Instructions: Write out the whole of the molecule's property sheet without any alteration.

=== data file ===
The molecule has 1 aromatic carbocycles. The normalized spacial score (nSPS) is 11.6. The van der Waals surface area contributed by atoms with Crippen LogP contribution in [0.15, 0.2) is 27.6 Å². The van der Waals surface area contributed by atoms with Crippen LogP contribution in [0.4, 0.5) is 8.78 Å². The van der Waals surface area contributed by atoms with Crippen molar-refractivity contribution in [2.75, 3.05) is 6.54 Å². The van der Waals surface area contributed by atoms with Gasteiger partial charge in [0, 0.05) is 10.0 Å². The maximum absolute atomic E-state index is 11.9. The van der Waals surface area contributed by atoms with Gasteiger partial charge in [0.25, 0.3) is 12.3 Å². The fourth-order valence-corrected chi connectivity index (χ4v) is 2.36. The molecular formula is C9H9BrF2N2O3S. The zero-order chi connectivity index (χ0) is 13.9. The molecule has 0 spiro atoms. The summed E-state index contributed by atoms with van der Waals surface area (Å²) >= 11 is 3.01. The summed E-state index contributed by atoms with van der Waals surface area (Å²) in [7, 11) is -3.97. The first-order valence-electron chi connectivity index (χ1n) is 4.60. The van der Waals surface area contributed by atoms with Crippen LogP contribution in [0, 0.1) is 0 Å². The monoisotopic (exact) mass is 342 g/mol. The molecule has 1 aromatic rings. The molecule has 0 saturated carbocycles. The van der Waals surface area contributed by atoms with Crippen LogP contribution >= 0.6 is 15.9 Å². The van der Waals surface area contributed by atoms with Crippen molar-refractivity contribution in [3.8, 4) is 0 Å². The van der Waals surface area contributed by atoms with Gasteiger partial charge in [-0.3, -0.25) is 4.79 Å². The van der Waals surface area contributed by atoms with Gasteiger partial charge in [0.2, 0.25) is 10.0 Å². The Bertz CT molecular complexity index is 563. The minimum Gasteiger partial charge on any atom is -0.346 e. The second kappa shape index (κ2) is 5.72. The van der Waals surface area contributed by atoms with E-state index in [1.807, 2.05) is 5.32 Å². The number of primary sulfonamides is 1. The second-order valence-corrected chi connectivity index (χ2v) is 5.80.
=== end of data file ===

The molecule has 1 aromatic carbocycles. The normalized spacial score (nSPS) is 11.6. The van der Waals surface area contributed by atoms with Crippen LogP contribution in [0.15, 0.2) is 27.6 Å². The van der Waals surface area contributed by atoms with Crippen LogP contribution in [0.4, 0.5) is 8.78 Å². The van der Waals surface area contributed by atoms with Crippen molar-refractivity contribution in [2.75, 3.05) is 6.54 Å². The van der Waals surface area contributed by atoms with Gasteiger partial charge in [0, 0.05) is 10.0 Å². The maximum absolute atomic E-state index is 11.9. The van der Waals surface area contributed by atoms with Gasteiger partial charge in [0.25, 0.3) is 12.3 Å². The fourth-order valence-corrected chi connectivity index (χ4v) is 2.36. The molecular formula is C9H9BrF2N2O3S. The zero-order chi connectivity index (χ0) is 13.9. The molecule has 0 spiro atoms. The summed E-state index contributed by atoms with van der Waals surface area (Å²) >= 11 is 3.01. The summed E-state index contributed by atoms with van der Waals surface area (Å²) in [7, 11) is -3.97. The first-order valence-electron chi connectivity index (χ1n) is 4.60. The van der Waals surface area contributed by atoms with Crippen LogP contribution in [0, 0.1) is 0 Å². The monoisotopic (exact) mass is 342 g/mol. The molecule has 1 aromatic rings. The molecule has 0 saturated carbocycles. The van der Waals surface area contributed by atoms with Crippen LogP contribution >= 0.6 is 15.9 Å². The van der Waals surface area contributed by atoms with Crippen molar-refractivity contribution in [3.8, 4) is 0 Å². The van der Waals surface area contributed by atoms with Gasteiger partial charge in [-0.3, -0.25) is 4.79 Å². The van der Waals surface area contributed by atoms with Gasteiger partial charge in [0.2, 0.25) is 10.0 Å². The Bertz CT molecular complexity index is 563. The minimum Gasteiger partial charge on any atom is -0.346 e. The second kappa shape index (κ2) is 5.72. The van der Waals surface area contributed by atoms with E-state index in [1.807, 2.05) is 5.32 Å². The number of primary sulfonamides is 1. The second-order valence-corrected chi connectivity index (χ2v) is 5.80.